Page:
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Hi I'm Brian

I spent 9 Years in the Marines, I ride a Harley, and I often shed tears when I bear my Testimony. I'm a Mormon.

About Me

I have been married for 38 years to a most wonderful woman - truly my best friend. We have five children and eleven grandchildren. I have been a graduate school professor, port authority director, business executive, and now work independently as an Organizational Consultant and Process Analyst. I enjoy gourmet cooking (and eating), backyard gardening, camping, working with youth, and motorcycle rides.

Why I am a Mormon

It was the example of a friend that got me interested in the Church. He always seemed happy no matter what was going on. I thought it must be great to have that kind of an attitude and wanted to learn more about how he developed it. Eventually the missionaries began teaching me. I was impressed to hear of Christ's visit to the Americas after his ressurrection. It gave me insight into things I had heard as a youth that Jesus cared about everyone. This led me to want to know more about how he cared for me and what I needed to do with my life. I prayed long and hard to know if the Church was true and when I got my answer I knew there was no turning back. Jesus Christ had made a sacrifice for me and I am committed to living a life worthy of his love.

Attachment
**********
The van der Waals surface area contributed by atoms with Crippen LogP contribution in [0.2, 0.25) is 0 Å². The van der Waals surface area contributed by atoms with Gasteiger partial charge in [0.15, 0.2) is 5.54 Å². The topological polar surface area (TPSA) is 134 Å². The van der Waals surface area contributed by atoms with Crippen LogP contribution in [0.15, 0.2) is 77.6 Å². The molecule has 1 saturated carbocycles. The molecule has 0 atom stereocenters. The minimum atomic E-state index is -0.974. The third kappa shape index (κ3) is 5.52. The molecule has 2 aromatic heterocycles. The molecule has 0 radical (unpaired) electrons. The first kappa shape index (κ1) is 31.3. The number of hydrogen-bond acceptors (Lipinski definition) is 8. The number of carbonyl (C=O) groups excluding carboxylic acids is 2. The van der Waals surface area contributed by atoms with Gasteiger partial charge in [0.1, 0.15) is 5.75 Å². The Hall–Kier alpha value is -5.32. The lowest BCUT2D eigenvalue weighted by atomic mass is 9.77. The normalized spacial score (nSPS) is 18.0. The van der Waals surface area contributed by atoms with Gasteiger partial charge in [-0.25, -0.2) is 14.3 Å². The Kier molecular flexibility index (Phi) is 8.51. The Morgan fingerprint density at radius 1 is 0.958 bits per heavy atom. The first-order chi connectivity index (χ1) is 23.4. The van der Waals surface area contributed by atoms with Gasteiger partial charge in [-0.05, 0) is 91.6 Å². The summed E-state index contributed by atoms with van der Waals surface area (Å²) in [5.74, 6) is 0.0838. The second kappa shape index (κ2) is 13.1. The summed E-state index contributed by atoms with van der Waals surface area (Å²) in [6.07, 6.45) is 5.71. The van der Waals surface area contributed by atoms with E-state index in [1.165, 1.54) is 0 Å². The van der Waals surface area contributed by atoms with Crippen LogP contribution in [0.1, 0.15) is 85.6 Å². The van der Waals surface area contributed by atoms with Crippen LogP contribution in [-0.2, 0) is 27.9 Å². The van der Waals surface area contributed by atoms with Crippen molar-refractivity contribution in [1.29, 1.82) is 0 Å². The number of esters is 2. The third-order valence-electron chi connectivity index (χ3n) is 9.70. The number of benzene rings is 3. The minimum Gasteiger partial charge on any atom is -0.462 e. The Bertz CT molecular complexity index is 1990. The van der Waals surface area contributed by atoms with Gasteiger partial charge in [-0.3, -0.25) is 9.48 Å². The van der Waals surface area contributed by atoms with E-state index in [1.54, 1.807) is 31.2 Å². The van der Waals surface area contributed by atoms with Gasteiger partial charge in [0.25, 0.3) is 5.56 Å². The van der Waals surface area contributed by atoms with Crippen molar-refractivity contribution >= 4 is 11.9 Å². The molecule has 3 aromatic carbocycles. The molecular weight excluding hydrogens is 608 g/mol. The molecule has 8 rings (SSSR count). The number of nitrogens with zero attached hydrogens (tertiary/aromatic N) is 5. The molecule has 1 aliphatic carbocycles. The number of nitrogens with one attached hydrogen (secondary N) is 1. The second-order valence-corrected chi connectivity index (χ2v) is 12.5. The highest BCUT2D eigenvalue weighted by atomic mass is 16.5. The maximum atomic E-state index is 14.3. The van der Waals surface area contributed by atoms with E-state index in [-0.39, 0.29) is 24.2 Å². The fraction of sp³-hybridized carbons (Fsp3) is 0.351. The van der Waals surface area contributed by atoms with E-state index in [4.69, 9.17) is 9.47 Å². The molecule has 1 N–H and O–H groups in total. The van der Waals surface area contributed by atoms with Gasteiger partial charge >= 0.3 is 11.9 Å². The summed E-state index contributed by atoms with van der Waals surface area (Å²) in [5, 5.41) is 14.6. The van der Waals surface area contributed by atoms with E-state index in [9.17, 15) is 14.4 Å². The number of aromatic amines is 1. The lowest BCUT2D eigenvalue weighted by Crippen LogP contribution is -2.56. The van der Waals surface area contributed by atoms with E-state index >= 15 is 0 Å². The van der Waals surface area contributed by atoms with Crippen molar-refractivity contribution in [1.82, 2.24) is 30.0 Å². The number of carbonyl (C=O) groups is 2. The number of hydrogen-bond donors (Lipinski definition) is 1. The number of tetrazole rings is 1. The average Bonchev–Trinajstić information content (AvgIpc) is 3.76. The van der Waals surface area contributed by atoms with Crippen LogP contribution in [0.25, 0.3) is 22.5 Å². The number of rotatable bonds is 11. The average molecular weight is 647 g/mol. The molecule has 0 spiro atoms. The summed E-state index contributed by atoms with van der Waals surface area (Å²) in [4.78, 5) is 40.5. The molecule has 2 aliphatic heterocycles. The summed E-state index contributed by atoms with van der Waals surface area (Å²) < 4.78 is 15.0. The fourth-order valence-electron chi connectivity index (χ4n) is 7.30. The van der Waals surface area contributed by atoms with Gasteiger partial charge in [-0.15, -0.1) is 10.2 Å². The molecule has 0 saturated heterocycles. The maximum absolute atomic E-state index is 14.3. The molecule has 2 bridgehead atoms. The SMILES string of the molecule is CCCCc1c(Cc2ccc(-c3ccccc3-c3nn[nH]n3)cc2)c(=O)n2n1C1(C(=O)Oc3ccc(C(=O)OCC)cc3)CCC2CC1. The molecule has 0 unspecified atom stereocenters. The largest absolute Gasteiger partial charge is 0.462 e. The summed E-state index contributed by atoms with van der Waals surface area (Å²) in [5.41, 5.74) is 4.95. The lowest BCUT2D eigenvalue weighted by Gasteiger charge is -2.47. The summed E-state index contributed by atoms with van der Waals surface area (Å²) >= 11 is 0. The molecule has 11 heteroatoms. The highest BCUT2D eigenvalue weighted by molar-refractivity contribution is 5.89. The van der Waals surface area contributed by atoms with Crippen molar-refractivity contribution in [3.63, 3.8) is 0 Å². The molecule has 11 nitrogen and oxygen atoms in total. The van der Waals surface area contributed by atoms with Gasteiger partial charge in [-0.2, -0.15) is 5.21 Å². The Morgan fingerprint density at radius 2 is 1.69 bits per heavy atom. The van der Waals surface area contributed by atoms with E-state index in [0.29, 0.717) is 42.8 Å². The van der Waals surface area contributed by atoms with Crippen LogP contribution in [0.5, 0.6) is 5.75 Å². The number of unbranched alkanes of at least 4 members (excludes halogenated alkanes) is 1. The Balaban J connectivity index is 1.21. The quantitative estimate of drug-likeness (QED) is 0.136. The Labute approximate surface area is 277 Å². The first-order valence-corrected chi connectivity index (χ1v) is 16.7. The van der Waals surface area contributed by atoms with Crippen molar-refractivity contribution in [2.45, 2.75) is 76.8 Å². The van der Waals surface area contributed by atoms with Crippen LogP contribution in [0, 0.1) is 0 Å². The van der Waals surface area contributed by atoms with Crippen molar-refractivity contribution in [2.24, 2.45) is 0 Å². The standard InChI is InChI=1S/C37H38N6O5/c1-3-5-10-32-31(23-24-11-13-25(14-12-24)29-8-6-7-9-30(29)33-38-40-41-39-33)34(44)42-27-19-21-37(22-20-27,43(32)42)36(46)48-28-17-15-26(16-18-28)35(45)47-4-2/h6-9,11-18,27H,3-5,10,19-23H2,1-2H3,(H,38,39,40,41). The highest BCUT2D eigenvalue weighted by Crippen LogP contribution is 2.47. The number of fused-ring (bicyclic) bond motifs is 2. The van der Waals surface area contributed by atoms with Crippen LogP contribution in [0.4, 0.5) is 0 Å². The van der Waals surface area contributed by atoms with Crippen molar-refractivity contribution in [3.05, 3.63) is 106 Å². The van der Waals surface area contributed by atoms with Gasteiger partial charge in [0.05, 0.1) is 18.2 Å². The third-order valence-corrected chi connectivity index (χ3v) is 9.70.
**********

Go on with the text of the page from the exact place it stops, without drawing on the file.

How I live my faith

I have always enjoyed working with youth. Even before joining the Church I volunteered time as a tutor, Cub Scout Leader, and friend at a local orphanage when I was stationed in Okinawa. Now with the knowledge of the Gospel of Jesus Christ to guide me, and the clear set of 'Standards for Youth' that the Church teaches it is even more rewarding. After 44 years working with youth in numerous positions and callings there is truly no other way to make a real difference in our society than to prepare the next generation of leaders. They keep me young, they give me strength, and they wear me out - but there is no other place I would rather be.

Why is self-reliance important to Mormons? Why do Mormons talk about emergency preparedness?

One of the great teachings of self-reliance is living within your income. This does not mean we have to ‘go without’; it just means that we need to obtain things in a wise and prudent manner. Avoiding unnecessary debt is part of that. As an example – my wife and I have always enjoyed motorcycles. We gave them up when we started having children as finances were needed for more important things, like food, clothing, school supplies, etc. In 1995, when our children were starting to get older we decided the time had come to do something for us and buying another motorcycle became our goal. The Church counsels us to stay out of debt, with the exception of necessary items such as a home, reasonable transportation, and education. Since this was a luxury item we started saving a little each week. Thirteen years later in 2008 we were able to walk into the dealership and pay cash for that new toy. Because of our efforts to avoid debt we have been able to pay off our house early. Our living expenses are minimal and by choice I now work only part time. This provides me with the opportunity to spend more time with family, the youth in our Church, providing service to others, and getting in a few more rides on the motorcycle. Show more Show less